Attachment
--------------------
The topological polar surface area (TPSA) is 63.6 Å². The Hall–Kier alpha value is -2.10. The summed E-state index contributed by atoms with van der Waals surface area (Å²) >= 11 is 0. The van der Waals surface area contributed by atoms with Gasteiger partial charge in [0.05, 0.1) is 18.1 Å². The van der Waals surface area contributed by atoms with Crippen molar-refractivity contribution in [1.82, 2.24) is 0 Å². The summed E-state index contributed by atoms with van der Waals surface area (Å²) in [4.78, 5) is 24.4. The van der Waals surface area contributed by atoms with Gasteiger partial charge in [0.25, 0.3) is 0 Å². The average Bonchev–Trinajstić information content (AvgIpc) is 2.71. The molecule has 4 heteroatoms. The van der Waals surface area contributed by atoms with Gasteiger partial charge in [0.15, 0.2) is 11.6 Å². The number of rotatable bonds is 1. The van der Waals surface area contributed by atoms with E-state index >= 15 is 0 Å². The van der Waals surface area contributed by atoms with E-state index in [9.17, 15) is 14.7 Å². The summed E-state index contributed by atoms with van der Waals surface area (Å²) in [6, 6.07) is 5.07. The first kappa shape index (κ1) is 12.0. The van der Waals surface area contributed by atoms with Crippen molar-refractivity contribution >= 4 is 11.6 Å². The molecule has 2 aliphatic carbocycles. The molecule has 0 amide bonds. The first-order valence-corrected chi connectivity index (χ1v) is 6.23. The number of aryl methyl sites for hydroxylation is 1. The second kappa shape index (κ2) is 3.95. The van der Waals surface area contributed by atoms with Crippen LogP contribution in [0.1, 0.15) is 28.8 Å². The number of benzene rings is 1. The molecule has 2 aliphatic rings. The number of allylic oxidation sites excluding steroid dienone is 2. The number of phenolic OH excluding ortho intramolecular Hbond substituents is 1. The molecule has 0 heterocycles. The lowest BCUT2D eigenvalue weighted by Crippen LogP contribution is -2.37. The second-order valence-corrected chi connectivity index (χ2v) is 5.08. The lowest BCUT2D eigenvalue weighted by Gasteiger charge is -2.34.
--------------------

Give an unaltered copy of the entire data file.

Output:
The topological polar surface area (TPSA) is 63.6 Å². The Hall–Kier alpha value is -2.10. The summed E-state index contributed by atoms with van der Waals surface area (Å²) >= 11 is 0. The van der Waals surface area contributed by atoms with Gasteiger partial charge in [0.05, 0.1) is 18.1 Å². The van der Waals surface area contributed by atoms with Crippen molar-refractivity contribution in [1.82, 2.24) is 0 Å². The summed E-state index contributed by atoms with van der Waals surface area (Å²) in [4.78, 5) is 24.4. The van der Waals surface area contributed by atoms with Gasteiger partial charge in [0.25, 0.3) is 0 Å². The average Bonchev–Trinajstić information content (AvgIpc) is 2.71. The molecule has 4 heteroatoms. The van der Waals surface area contributed by atoms with Gasteiger partial charge in [0.15, 0.2) is 11.6 Å². The number of rotatable bonds is 1. The van der Waals surface area contributed by atoms with E-state index >= 15 is 0 Å². The van der Waals surface area contributed by atoms with E-state index in [9.17, 15) is 14.7 Å². The summed E-state index contributed by atoms with van der Waals surface area (Å²) in [6, 6.07) is 5.07. The first kappa shape index (κ1) is 12.0. The van der Waals surface area contributed by atoms with Crippen molar-refractivity contribution >= 4 is 11.6 Å². The molecule has 2 aliphatic carbocycles. The molecule has 0 amide bonds. The first-order valence-corrected chi connectivity index (χ1v) is 6.23. The number of aryl methyl sites for hydroxylation is 1. The second kappa shape index (κ2) is 3.95. The van der Waals surface area contributed by atoms with Crippen LogP contribution in [0.1, 0.15) is 28.8 Å². The number of benzene rings is 1. The molecule has 2 aliphatic rings. The number of allylic oxidation sites excluding steroid dienone is 2. The number of phenolic OH excluding ortho intramolecular Hbond substituents is 1. The molecule has 0 heterocycles. The lowest BCUT2D eigenvalue weighted by Crippen LogP contribution is -2.37. The second-order valence-corrected chi connectivity index (χ2v) is 5.08. The lowest BCUT2D eigenvalue weighted by Gasteiger charge is -2.34.